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I have a class named Employee. Now I try to define its Equals method, but I want to accept an Employee as parameter only.

So I write this code:

class MainClass
    {
        public static void Main (string[] args)
        {
            Employee e = new Employee();
            Employee e2 = new Employee();
            Console.WriteLine(Equals(e, e2));
        }

        public static Employee CreateEmployee()
        {
            return new Employee();
        }
    } 

    class Employee
    {
        public int ID;
        public bool Equals (Employee e)
        {
            Console.WriteLine("Compare!");
            return ID == e.ID;
        }
    }

But it doesn't work! The console outputs:

false

Not what I expected:

Compare!
true

It looks like that I have to write public override bool Equals (Object), but why? Can't C# choose the method to call by the type of parameter(s)?

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3 Answers 3

up vote 5 down vote accepted

Try changing your code to

Console.WriteLine(e.Equals(e2)); 

As you had it it was using Object.Equals Method (Object, Object)

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I have a class named Employee. Now I try to define its Equals method, but I want to accept an Employee as parameter only.

Then you're not overriding, you're overloading. That means anything which wants to call your code either has to do it dynamically based on the execution-time types of the parameters, or it has to know about your overload ahead of time and take account of it.

The latter is feasible if you make Employee implement IEquatable<Employee> (and you should still override GetHashCode, and ideally also override Equals(object) for sanity) - then anything which uses EqualityComparer<T>.Default will end up using your method. That would include Dictionary<,> etc.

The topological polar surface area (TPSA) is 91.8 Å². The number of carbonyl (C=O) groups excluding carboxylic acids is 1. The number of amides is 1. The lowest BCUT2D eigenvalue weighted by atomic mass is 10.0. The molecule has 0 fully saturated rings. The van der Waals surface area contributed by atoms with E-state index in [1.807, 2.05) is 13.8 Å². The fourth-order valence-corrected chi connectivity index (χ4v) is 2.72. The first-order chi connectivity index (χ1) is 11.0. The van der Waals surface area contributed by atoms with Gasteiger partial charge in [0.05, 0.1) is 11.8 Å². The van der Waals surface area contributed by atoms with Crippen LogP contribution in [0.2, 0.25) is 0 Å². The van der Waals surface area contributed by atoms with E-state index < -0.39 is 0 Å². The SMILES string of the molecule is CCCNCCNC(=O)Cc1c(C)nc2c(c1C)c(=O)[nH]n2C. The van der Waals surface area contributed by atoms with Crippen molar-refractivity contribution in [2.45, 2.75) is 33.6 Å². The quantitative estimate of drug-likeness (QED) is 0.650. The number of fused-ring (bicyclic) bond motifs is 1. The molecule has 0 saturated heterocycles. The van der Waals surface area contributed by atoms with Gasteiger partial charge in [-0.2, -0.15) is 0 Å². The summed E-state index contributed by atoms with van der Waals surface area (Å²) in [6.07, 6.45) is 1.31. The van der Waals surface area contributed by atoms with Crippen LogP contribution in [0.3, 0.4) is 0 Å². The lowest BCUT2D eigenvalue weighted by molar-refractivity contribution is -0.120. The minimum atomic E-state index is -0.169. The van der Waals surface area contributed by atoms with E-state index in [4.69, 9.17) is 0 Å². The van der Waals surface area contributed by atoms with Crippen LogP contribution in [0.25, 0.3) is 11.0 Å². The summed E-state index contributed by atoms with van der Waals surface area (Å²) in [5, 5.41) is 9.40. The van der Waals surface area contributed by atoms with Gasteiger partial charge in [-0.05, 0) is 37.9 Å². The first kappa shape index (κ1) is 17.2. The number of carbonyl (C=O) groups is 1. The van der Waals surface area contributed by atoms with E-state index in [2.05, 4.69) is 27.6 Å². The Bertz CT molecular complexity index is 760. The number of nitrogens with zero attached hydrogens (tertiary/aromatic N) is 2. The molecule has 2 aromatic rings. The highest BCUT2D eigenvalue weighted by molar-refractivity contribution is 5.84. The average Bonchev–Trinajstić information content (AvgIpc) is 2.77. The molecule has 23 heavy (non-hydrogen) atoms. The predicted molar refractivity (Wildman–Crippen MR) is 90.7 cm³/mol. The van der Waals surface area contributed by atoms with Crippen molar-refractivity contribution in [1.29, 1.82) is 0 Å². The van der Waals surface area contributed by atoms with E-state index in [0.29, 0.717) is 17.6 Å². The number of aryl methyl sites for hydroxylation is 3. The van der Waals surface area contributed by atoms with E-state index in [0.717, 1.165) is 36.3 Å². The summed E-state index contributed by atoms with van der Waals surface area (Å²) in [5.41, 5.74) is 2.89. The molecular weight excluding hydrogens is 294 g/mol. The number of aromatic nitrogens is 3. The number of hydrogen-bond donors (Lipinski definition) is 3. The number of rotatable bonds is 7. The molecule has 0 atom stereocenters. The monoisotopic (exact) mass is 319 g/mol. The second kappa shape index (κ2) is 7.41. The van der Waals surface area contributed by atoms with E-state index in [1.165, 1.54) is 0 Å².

But basically, anything which expects to be able to call Equals(object) will get the inherited implementation, because you haven't overridden it. C# simply doesn't perform overload resolution at execution time, unless you're using dynamic typing with the dynamic type - which has significant impact in other ways, not least performance.

You have two options, really:

  • Use a dynamic language which has different rules
  • Follow the rules of C#, where the method signature is chosen at compile-time, but the implementation of that method signature is determined as execution time polymorphically
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You don't get what you expect because you call different Equals methods ))) You call method of class object, the parent class for all classes in C#, but You expect that You will call Equals method of Employee class. To call Equals method of Employee class you should use Employee instance:

Employee e1 = new Employee();
Employee e2 = new Employee();
Console.WriteLine(e1.Equals(e2));
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